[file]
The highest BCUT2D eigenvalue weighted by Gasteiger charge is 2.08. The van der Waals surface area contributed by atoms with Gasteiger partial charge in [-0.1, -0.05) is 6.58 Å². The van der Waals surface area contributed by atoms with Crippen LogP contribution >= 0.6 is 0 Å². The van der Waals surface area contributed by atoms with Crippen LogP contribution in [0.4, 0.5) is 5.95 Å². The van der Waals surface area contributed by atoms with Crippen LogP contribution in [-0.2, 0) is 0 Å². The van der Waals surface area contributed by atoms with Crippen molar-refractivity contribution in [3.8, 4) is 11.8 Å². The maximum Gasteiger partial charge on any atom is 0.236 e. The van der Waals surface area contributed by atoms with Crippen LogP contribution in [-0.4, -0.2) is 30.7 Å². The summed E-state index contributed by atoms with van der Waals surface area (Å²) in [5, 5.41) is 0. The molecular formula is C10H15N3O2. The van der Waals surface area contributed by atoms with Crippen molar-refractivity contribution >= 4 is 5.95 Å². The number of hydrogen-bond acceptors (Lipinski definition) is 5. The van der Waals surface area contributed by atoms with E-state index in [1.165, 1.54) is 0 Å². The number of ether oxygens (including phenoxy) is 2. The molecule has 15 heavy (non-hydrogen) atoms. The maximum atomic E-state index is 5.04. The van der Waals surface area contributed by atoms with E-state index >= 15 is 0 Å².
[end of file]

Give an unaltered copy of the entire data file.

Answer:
The highest BCUT2D eigenvalue weighted by Gasteiger charge is 2.08. The van der Waals surface area contributed by atoms with Gasteiger partial charge in [-0.1, -0.05) is 6.58 Å². The van der Waals surface area contributed by atoms with Crippen LogP contribution >= 0.6 is 0 Å². The van der Waals surface area contributed by atoms with Crippen LogP contribution in [0.4, 0.5) is 5.95 Å². The van der Waals surface area contributed by atoms with Crippen LogP contribution in [-0.2, 0) is 0 Å². The van der Waals surface area contributed by atoms with Crippen molar-refractivity contribution in [3.8, 4) is 11.8 Å². The maximum Gasteiger partial charge on any atom is 0.236 e. The van der Waals surface area contributed by atoms with Crippen LogP contribution in [-0.4, -0.2) is 30.7 Å². The summed E-state index contributed by atoms with van der Waals surface area (Å²) in [5, 5.41) is 0. The molecular formula is C10H15N3O2. The van der Waals surface area contributed by atoms with Crippen molar-refractivity contribution >= 4 is 5.95 Å². The number of hydrogen-bond acceptors (Lipinski definition) is 5. The van der Waals surface area contributed by atoms with E-state index in [1.165, 1.54) is 0 Å². The number of ether oxygens (including phenoxy) is 2. The molecule has 15 heavy (non-hydrogen) atoms. The maximum atomic E-state index is 5.04. The van der Waals surface area contributed by atoms with E-state index >= 15 is 0 Å².